A Performance Comparison Between Cross-Sectional Stochastic Dominance and Traditional Event Study Methodologies

A Performance Comparison Between Cross-Sectional Stochastic Dominance and Traditional Event Study... In this study, the performance of cross-sectional stochastic dominance (SD), first proposed by Falk and Levy (FL) (1989), is compared with three traditional event study methodologies: the Mean Adjusted model, the Market Adjusted model, and the Market and Risk Adjusted Returns model. The comparison technique we use is a simulations approach similar to that of Brown and Warner (BW) (1980). BW show that the Mean Adjusted and Market Adjusted Returns models perform as well as the more sophisticated Market and Risk Adjusted Returns model. FL, however, provide a very compelling argument against the three traditional event study methodologies. The problem, they note, is not the theoretical need for risk adjustment; it is the definition and measurement of risk. FL assert that the observed abnormal returns (or lack thereof) may be due to omitted variables, a market proxy effect, or other specification errors in implementing the traditional event study methodologies. http://www.deepdyve.com/assets/images/DeepDyve-Logo-lg.png Review of Quantitative Finance and Accounting Springer Journals

A Performance Comparison Between Cross-Sectional Stochastic Dominance and Traditional Event Study Methodologies

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Publisher
Kluwer Academic Publishers
Copyright
Copyright © 1999 by 1999 Kluwer Academic Publishers, Boston. Manufactured in The Netherlands.
Subject
Finance; Corporate Finance; Accounting/Auditing; Econometrics; Operation Research/Decision Theory
ISSN
0924-865X
eISSN
1573-7179
D.O.I.
10.1023/A:1008376819903
Publisher site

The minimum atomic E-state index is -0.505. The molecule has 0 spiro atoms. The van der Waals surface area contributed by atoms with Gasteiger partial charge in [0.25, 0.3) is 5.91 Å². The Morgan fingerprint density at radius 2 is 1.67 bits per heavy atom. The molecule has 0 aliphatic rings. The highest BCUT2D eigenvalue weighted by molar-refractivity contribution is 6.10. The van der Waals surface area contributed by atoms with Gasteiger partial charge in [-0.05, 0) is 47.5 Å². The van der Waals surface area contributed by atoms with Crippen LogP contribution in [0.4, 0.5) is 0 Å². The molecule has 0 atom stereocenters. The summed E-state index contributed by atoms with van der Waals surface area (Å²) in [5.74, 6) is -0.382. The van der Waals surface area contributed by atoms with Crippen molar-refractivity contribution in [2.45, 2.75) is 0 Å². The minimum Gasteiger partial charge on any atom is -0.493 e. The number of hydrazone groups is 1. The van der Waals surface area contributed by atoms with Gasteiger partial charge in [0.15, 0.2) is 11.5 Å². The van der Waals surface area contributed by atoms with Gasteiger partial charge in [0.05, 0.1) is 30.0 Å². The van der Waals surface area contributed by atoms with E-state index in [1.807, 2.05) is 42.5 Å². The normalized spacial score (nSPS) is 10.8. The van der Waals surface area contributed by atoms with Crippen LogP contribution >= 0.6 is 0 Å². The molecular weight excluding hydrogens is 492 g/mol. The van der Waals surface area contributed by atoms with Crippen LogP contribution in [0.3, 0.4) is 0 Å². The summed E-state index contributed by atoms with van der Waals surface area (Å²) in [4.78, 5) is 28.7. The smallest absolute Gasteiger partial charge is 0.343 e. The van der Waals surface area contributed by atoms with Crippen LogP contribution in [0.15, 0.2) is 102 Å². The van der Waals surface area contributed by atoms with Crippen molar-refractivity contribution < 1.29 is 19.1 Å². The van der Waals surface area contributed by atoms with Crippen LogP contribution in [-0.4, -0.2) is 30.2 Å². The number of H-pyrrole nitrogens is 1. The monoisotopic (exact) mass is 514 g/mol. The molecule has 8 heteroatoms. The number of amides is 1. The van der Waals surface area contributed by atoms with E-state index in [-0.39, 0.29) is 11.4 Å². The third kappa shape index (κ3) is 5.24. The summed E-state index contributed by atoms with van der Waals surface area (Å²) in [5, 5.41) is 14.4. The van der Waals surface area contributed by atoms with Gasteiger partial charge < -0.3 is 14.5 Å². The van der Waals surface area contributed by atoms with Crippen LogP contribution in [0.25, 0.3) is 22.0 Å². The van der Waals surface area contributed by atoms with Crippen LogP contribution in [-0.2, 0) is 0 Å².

See Article on Publisher Site

Abstract

In this study, the performance of cross-sectional stochastic dominance (SD), first proposed by Falk and Levy (FL) (1989), is compared with three traditional event study methodologies: the Mean Adjusted model, the Market Adjusted model, and the Market and Risk Adjusted Returns model. The comparison technique we use is a simulations approach similar to that of Brown and Warner (BW) (1980). BW show that the Mean Adjusted and Market Adjusted Returns models perform as well as the more sophisticated Market and Risk Adjusted Returns model. FL, however, provide a very compelling argument against the three traditional event study methodologies. The problem, they note, is not the theoretical need for risk adjustment; it is the definition and measurement of risk. FL assert that the observed abnormal returns (or lack thereof) may be due to omitted variables, a market proxy effect, or other specification errors in implementing the traditional event study methodologies.

Journal

Review of Quantitative Finance and AccountingSpringer Journals

Published: Oct 15, 2004

References

  • Measuring Security Price Performance
    Brown, S. J.; Warner, J. B.
  • Capital Asset Prices: A Theory of Market Equilibrium under Conditions of Risk.
    Sharpe, W. F.

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